In this “Deep Mid-Winter Weekend Armchair” UC Press staff share what they’re reading … or skimming as the case may be. (Publicity Director Alex Dahne de-escalates any possible literary one-upmanship with a daring confession.)


I had never read David Foster Wallace before Infinite Jest, and I wasn’t entirely sure what I was getting into as I browsed the packed shelves at Pegasus Books in Oakland. I don’t like to leave books unfinished, and its 1,079 pages were clearly a commitment—and, between work and family, one I wasn’t sure I should make.  But once I started reading, I was hooked. No longer an obligation, it was an exploration of the odd and compelling lives of others. Simultaneously, funny, absurd, horrifying, challenging, and accessible, it’s a detailed account of the tragi-comedy of human existence.

I wasn’t much into Mark Twain’s fiction when I was forced to read it in high school. That changed a few years ago, however, when we published the Autobiography of Mark Twain, Volume 1. Between reading that book and frequent trips to the Mark Twain Papers at the Bancroft Library on the University of California, Berkeley campus—where we were shown Mark Twain’s original manuscripts, intimate pictures of his family, and family heirlooms—I found myself unable to get enough of Mark Twain.

That ended up being a good thing as the book became a New York Times Best Seller, and Mark Twain was back in the cultural zeitgeist (and certainly in our daily lives at UC Press!). He would have loved that.

What many people don’t know is that was the first of a three-volume set of his previously unpublished (in its totality) autobiography. As part of our run up to the publication of Volume 3, I’ve been reading the V3 manuscript.  Even printed out double-sided, it is not a small stack of paper—and I’m thrilled that it’s a fascinating read full of scandal, morality tales, scathing wit, deep sadness, and love of family. It further lifts the veil of Samuel Clemens, the man. Once again, I’m in. (Note: Volume 3 is slated for a Fall 2015 publication.)

—Deb Nasitka
Director of Marketing



My favorite read of the last couple of years is John Williams’s Stoner (first ​published in the 1960s but enjoying renewed attention lately). It’s a ​ beautifully written  book whose stoic protagonist—William Stoner—leaves a farming life for literature, ​marries  badly, loves well, and is thwarted by a colleague–enemy during his 40-year career at the University of Missouri. I loved this novel​, though it’s wrenching at times because Stoner’s disappointments are so ordinary and familiar.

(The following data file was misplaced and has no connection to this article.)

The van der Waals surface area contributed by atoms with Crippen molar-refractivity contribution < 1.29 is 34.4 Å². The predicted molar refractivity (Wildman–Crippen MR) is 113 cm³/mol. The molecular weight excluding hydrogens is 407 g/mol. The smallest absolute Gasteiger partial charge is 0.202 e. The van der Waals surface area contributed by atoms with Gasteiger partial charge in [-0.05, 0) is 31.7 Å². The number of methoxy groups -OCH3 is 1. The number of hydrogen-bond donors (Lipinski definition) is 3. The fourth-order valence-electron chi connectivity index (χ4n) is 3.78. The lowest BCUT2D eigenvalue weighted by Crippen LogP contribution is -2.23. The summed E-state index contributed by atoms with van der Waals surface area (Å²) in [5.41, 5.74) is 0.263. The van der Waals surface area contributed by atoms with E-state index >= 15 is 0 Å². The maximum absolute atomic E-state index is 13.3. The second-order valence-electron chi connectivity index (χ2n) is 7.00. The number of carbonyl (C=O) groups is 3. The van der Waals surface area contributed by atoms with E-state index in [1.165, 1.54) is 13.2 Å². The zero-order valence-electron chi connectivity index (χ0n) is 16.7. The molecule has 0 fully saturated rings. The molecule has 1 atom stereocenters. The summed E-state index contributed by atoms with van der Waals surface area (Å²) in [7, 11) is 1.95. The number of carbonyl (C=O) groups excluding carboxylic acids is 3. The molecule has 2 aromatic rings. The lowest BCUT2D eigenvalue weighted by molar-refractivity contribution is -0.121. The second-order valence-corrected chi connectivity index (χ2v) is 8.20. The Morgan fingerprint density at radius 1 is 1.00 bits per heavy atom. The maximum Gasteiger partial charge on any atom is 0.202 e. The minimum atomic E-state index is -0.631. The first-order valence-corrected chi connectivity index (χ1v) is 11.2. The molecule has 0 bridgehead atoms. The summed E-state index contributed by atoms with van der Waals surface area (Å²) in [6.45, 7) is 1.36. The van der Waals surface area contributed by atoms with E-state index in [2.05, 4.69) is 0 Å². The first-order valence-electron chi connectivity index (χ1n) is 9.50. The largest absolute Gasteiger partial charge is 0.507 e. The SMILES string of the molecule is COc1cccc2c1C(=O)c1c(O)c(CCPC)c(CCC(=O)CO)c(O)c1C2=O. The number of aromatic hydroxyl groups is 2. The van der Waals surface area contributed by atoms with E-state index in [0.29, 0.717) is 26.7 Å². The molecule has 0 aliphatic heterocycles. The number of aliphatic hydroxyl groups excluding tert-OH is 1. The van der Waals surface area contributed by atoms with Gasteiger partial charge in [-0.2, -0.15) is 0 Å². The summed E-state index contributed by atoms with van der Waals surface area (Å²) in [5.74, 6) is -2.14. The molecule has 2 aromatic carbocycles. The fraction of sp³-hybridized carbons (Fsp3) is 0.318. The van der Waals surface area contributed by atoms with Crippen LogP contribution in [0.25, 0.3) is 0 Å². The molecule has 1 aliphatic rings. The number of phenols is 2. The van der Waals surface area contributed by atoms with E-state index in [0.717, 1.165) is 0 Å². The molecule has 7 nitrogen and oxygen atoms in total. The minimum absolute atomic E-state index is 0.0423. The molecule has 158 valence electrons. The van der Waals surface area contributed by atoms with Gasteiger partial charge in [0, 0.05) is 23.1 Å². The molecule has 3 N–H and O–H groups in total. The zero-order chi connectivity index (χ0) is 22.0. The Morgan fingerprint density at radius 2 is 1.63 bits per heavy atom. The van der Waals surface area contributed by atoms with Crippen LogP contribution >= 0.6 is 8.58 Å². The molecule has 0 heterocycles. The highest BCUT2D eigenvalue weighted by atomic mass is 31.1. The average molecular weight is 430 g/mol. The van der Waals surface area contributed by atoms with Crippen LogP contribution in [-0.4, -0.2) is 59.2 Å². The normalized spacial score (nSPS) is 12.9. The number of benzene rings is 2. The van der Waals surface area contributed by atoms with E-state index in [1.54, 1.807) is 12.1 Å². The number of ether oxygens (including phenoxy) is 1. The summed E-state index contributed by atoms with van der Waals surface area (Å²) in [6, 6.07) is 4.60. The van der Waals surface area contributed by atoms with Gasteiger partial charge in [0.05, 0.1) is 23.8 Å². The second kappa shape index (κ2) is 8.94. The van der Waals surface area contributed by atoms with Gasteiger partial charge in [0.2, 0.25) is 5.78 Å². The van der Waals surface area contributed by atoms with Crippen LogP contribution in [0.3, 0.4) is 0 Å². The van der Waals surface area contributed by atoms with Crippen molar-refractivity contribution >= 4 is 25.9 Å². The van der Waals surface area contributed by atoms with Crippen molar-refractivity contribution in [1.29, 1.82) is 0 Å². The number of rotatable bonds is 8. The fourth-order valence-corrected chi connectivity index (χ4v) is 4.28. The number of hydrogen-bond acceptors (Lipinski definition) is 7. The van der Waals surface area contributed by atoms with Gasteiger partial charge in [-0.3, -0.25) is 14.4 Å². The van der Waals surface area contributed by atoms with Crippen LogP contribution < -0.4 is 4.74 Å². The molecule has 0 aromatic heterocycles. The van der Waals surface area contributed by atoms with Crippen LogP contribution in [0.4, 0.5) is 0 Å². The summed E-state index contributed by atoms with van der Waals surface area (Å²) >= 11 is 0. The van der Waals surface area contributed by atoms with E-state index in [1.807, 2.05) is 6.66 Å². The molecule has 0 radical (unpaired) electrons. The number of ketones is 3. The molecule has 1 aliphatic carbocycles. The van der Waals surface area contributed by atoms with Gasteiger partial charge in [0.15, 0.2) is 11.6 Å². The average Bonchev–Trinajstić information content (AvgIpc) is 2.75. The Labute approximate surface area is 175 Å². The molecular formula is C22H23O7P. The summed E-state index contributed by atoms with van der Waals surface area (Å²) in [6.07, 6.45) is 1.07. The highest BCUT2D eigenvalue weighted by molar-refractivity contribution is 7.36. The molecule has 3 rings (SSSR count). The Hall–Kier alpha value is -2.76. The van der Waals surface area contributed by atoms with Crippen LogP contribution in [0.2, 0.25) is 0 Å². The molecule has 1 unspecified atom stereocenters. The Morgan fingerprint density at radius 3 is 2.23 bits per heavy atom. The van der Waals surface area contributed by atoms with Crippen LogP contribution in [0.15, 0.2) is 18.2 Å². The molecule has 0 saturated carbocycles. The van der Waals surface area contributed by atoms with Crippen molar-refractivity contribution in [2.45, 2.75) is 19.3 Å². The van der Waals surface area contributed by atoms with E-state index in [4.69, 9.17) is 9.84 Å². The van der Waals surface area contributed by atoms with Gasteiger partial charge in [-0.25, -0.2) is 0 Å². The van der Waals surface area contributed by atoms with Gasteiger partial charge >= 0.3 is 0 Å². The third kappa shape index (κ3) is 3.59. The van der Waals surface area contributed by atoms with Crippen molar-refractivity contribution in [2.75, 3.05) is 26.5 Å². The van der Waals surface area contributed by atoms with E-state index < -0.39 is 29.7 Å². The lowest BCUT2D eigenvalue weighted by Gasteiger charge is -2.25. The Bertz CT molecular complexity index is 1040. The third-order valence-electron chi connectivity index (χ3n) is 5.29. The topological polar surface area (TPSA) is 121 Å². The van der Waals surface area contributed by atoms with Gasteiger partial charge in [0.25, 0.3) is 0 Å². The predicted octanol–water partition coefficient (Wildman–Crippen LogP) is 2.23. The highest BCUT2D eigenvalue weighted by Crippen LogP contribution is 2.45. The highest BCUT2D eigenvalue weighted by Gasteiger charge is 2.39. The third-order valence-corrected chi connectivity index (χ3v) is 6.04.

—Kate Warne
Managing Editor




I’ve only been reading holiday catalogs and People magazine. Does that look bad?

Okay, okay, that part is totally and utterly true, but lest I be judged, buried under the towering pile of catalogs rests a dog-eared paperback copy of Cheryl Strayed’s Wild, schlepped in my backpack on various flights and then shoved in the side pocket of our family minivan (subject to something sticky, I’m not asking), to be finished en route to my in-laws’ house over the holiday break. Now read, I’m thankful for the experience of it, mostly because Strayed makes writing seem easy when we know it’s not. Memoir is not my usual genre of choice—celebrity gossip is, naturally—but I’m glad I picked it up, and no, I have yet to see the movie (but likely will), and yes, this story of a woman’s independent journey on the Pacific Crest Trail confirmed to me that I must accept that I am not her therapeutic kin. I will continue to seek my epiphanies over brunch, and I would never sleep alone in the woods. Ever.

Also on the same nightstand, The Master, Colm Tóibín’s complex and sympathetic novel about Henry James, which I devoured, and a copy of Rohinton Mistry’s book Family Matters, because I loved one of his other books, A Fine Balance, and have been wanting to read more from this author.

And finally, a stack of books recently read to my kindergarten-aged twin sons while we were buried under the covers, prolonging the bedtime ritual: Lemony Snicket’s strange and wonderful 13 Words, Brian Floca’s Locomotive (one son’s train obsession sated), and the beautifully-illustrated A Sick Day for Amos McGee.

Oh, and some more magazines, contents of which I will exclude from this post. But let’s just say Girls has been renewed for a fifth season: yay!

—Alex Dahne
Publicity Director